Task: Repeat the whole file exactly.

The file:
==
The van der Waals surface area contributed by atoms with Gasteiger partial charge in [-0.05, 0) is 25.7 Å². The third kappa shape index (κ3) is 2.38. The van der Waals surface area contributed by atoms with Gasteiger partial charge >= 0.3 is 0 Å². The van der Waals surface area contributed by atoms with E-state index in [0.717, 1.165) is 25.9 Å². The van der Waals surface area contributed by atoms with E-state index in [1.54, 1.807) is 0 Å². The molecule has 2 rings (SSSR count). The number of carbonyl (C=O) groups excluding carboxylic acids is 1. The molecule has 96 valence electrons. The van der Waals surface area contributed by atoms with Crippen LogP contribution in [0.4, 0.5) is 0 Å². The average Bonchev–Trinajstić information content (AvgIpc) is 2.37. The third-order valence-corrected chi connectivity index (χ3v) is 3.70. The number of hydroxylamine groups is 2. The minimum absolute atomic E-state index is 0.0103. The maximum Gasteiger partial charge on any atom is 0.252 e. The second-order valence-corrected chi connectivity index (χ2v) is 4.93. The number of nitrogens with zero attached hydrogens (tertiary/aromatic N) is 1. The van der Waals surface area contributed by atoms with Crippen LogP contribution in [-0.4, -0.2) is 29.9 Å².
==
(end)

The van der Waals surface area contributed by atoms with Gasteiger partial charge in [-0.05, 0) is 25.7 Å². The third kappa shape index (κ3) is 2.38. The van der Waals surface area contributed by atoms with Gasteiger partial charge >= 0.3 is 0 Å². The van der Waals surface area contributed by atoms with E-state index in [0.717, 1.165) is 25.9 Å². The van der Waals surface area contributed by atoms with E-state index in [1.54, 1.807) is 0 Å². The molecule has 2 rings (SSSR count). The number of carbonyl (C=O) groups excluding carboxylic acids is 1. The molecule has 96 valence electrons. The van der Waals surface area contributed by atoms with Crippen LogP contribution in [0.4, 0.5) is 0 Å². The average Bonchev–Trinajstić information content (AvgIpc) is 2.37. The third-order valence-corrected chi connectivity index (χ3v) is 3.70. The number of hydroxylamine groups is 2. The minimum absolute atomic E-state index is 0.0103. The maximum Gasteiger partial charge on any atom is 0.252 e. The second-order valence-corrected chi connectivity index (χ2v) is 4.93. The number of nitrogens with zero attached hydrogens (tertiary/aromatic N) is 1. The van der Waals surface area contributed by atoms with Crippen LogP contribution in [-0.4, -0.2) is 29.9 Å².